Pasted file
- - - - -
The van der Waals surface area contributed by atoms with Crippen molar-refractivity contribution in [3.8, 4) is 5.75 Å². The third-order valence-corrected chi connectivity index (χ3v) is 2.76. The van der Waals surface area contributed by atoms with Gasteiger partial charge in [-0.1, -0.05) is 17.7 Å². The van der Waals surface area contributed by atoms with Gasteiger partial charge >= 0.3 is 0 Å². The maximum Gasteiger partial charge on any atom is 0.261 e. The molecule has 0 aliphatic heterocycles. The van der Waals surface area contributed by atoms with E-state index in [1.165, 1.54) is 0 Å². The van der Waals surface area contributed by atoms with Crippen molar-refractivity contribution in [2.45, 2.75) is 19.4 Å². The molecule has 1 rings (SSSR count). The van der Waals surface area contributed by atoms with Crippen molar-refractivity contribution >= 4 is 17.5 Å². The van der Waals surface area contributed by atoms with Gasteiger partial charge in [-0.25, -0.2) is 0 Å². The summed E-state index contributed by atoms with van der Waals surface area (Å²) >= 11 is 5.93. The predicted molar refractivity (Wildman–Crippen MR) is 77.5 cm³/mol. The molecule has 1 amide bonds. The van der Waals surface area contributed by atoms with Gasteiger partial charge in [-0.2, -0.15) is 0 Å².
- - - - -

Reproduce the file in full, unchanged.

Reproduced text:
The van der Waals surface area contributed by atoms with Crippen molar-refractivity contribution in [3.8, 4) is 5.75 Å². The third-order valence-corrected chi connectivity index (χ3v) is 2.76. The van der Waals surface area contributed by atoms with Gasteiger partial charge in [-0.1, -0.05) is 17.7 Å². The van der Waals surface area contributed by atoms with Gasteiger partial charge >= 0.3 is 0 Å². The maximum Gasteiger partial charge on any atom is 0.261 e. The molecule has 0 aliphatic heterocycles. The van der Waals surface area contributed by atoms with E-state index in [1.165, 1.54) is 0 Å². The van der Waals surface area contributed by atoms with Crippen molar-refractivity contribution in [2.45, 2.75) is 19.4 Å². The molecule has 1 rings (SSSR count). The van der Waals surface area contributed by atoms with Crippen molar-refractivity contribution >= 4 is 17.5 Å². The van der Waals surface area contributed by atoms with Gasteiger partial charge in [-0.25, -0.2) is 0 Å². The summed E-state index contributed by atoms with van der Waals surface area (Å²) >= 11 is 5.93. The predicted molar refractivity (Wildman–Crippen MR) is 77.5 cm³/mol. The molecule has 1 amide bonds. The van der Waals surface area contributed by atoms with Gasteiger partial charge in [-0.2, -0.15) is 0 Å².